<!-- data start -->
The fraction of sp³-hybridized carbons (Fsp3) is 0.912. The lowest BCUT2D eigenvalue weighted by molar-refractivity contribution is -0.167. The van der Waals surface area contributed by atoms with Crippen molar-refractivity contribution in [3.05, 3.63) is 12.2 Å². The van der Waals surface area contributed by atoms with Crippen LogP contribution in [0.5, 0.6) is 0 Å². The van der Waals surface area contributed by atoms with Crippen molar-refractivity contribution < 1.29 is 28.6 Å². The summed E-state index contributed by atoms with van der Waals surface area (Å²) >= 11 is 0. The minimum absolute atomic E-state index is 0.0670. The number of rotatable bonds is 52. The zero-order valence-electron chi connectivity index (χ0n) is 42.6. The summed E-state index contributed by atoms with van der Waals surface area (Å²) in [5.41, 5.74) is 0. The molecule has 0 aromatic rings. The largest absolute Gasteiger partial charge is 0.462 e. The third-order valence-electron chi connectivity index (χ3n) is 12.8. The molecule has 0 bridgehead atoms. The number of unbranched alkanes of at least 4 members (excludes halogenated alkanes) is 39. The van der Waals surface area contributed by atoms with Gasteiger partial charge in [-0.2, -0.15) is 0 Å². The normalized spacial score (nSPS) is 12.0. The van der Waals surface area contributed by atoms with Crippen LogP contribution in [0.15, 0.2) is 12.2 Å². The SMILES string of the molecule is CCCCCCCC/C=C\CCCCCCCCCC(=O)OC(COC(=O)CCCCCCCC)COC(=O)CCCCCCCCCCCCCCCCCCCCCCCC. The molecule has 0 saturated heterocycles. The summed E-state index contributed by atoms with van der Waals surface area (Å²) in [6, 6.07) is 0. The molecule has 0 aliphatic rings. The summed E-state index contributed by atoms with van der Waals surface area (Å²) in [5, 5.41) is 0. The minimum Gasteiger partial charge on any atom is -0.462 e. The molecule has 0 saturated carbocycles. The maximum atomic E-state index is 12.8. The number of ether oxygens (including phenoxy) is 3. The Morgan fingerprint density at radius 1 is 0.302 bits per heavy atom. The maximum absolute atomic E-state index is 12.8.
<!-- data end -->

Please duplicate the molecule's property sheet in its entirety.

The fraction of sp³-hybridized carbons (Fsp3) is 0.912. The lowest BCUT2D eigenvalue weighted by molar-refractivity contribution is -0.167. The van der Waals surface area contributed by atoms with Crippen molar-refractivity contribution in [3.05, 3.63) is 12.2 Å². The van der Waals surface area contributed by atoms with Crippen LogP contribution in [0.5, 0.6) is 0 Å². The van der Waals surface area contributed by atoms with Crippen molar-refractivity contribution < 1.29 is 28.6 Å². The summed E-state index contributed by atoms with van der Waals surface area (Å²) >= 11 is 0. The minimum absolute atomic E-state index is 0.0670. The number of rotatable bonds is 52. The zero-order valence-electron chi connectivity index (χ0n) is 42.6. The summed E-state index contributed by atoms with van der Waals surface area (Å²) in [5.41, 5.74) is 0. The molecule has 0 aromatic rings. The largest absolute Gasteiger partial charge is 0.462 e. The third-order valence-electron chi connectivity index (χ3n) is 12.8. The molecule has 0 bridgehead atoms. The number of unbranched alkanes of at least 4 members (excludes halogenated alkanes) is 39. The van der Waals surface area contributed by atoms with Gasteiger partial charge in [-0.2, -0.15) is 0 Å². The normalized spacial score (nSPS) is 12.0. The van der Waals surface area contributed by atoms with Crippen LogP contribution in [0.15, 0.2) is 12.2 Å². The SMILES string of the molecule is CCCCCCCC/C=C\CCCCCCCCCC(=O)OC(COC(=O)CCCCCCCC)COC(=O)CCCCCCCCCCCCCCCCCCCCCCCC. The molecule has 0 saturated heterocycles. The summed E-state index contributed by atoms with van der Waals surface area (Å²) in [6, 6.07) is 0. The molecule has 0 aliphatic rings. The summed E-state index contributed by atoms with van der Waals surface area (Å²) in [5, 5.41) is 0. The minimum Gasteiger partial charge on any atom is -0.462 e. The molecule has 0 saturated carbocycles. The maximum atomic E-state index is 12.8. The number of ether oxygens (including phenoxy) is 3. The Morgan fingerprint density at radius 1 is 0.302 bits per heavy atom. The maximum absolute atomic E-state index is 12.8.